The response to Israel's actions is leaning heavily into antisemitism, particularly in Europe. Foreign ministers from France, Germany and Italy had to issue a joint statement condemning the actions. “Anti-Semitic rhetoric and hostility against Jews, attacks on people of Jewish belief and synagogues have no place in our society,” it read. So much brokenness.

But I'm most concerned about the level of discourse in the Jewish community. A wave of racism and hostility amongst Jews, both here and in Israel. Anti-war protesters in Tel Aviv set upon by right wing counter-protesters. An Israeli soldier posts a picture saying, “This gun killed 13 children, all you Muslims are next.” Yesterday a friend approvingly posted an article from state-supporting media in Egyptians saying that if Gazans didn't rise up against Hamas then they all deserved to get bombed. Today there was an article in the Times of Israel arguing the halachic (Jewish legal) question of “When Genocide is Permissible.” Later the post was removed and the site apologized, but the question remains whether this was really outside the norm or if it represents an unacceptable exaggeration of an increasingly acceptable dehumanization of the Other in our community.

Please note that I'm not talking about the war itself, or the actions Israel has taken, I'm talking about the terrible passions that are accompanying it. Things happen during wars, temperatures rise, I get that, but where is the Jewish reliance on the rule of law, on ethical standards, that we have been so rightly proud of? If we lose that, what do we have left? We are told that the second temple was destroyed due to “sinat hinam” - the senseless hatred of other Jews. I wonder if, God forbid, we lose the third republic, if the reason will be sinah le'acherim, or the senseless hatred of others. So, so much brokenness.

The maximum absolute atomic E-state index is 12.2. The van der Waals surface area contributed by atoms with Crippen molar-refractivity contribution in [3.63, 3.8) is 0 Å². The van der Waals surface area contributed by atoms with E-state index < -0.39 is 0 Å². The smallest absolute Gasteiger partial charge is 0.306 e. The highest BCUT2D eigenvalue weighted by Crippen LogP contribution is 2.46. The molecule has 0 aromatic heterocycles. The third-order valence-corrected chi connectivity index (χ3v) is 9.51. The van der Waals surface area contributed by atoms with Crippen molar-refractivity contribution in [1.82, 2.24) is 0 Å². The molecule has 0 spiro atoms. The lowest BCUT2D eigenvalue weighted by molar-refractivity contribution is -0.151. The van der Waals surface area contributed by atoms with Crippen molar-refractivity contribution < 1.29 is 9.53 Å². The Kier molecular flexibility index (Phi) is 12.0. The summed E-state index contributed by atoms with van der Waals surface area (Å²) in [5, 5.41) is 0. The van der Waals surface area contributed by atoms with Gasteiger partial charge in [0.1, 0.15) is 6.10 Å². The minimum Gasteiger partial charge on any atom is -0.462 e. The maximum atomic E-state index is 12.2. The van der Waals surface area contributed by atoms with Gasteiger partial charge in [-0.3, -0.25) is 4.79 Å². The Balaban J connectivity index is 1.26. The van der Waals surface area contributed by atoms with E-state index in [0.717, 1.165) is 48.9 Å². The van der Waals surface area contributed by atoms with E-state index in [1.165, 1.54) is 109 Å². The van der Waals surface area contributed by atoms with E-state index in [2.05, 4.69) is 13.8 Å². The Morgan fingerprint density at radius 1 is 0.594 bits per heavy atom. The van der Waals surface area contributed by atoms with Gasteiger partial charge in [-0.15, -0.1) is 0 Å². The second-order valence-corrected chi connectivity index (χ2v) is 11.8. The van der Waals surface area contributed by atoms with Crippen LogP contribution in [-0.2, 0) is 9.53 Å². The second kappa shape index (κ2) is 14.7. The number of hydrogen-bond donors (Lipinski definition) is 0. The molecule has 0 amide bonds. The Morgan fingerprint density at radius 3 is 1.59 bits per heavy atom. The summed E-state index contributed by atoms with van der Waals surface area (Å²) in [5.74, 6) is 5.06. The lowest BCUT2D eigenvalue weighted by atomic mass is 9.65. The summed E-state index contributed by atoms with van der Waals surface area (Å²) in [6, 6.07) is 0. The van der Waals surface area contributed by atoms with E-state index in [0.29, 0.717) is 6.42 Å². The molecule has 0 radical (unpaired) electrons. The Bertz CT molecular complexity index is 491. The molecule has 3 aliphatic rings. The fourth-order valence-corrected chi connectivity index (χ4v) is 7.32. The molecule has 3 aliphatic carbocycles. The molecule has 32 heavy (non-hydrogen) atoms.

Even here, in our own community, a person we know, who many of us have been fond of, has been accused of a terrible act. Over the course of the last year, the sweet girl struggling to make a go of it has deteriorated before our eyes into someone we were frightened to be around – for good reason, as it turns out. I don't know the whole story so I don't how this happened, though I know that mental health care is a disaster in this country and now I have seen with my own eyes, we have all seen the line between evil actions and mental incapacity get blurry, and now this girl is lost. Such brokenness.

And lest we forget, California is undergoing a paralyzing drought, June was the hottest June on record world-wide. This is from Mother Jones: On June 28, a fire broke out at a Halliburton fracking site in Monroe County, Ohio. As flames engulfed the area, trucks began exploding and thousands of gallons of toxic chemicals spilled into a tributary of the Ohio River, which supplies drinking water for millions of residents. More than 70,000 fish died.  The earth itself, it seems, is broken.

Sometimes the brokenness gets so bad, it's paralyzing. The Jewish tradition, in its sometimes really profound wisdom, said that at times like this, when the brokenness gets so bad that there seems to be no way out of it, we stop, we take off our shoes, we sit on low benches, we read sad poetry, and we mourn. We mourn for the dead and wounded. We mourn for the frightened population in their shelters. We mourn for the morals and ethics that are the first casualties of war. We mourn for the soldiers, who do what we make them do, no matter how unwise that might be. For the girl whose mental illness proved stronger than she was. We mourn for the fish, for the damaged and battered earth. We just mourn.

And that's what Tisha B'av is. That's why I encourage you to observe it in some way this year. Even if just a piece of it, such as fasting after dinner on Monday, or skipping breakfast on Tuesday, or sitting on the floor, or reading sad poetry. Just so you acknowledge the brokenness.

And you know what we do after that? We break the fast, we put on our shoes, we stand up, and we go on about the work of repairing the world.

Shabbat shalom.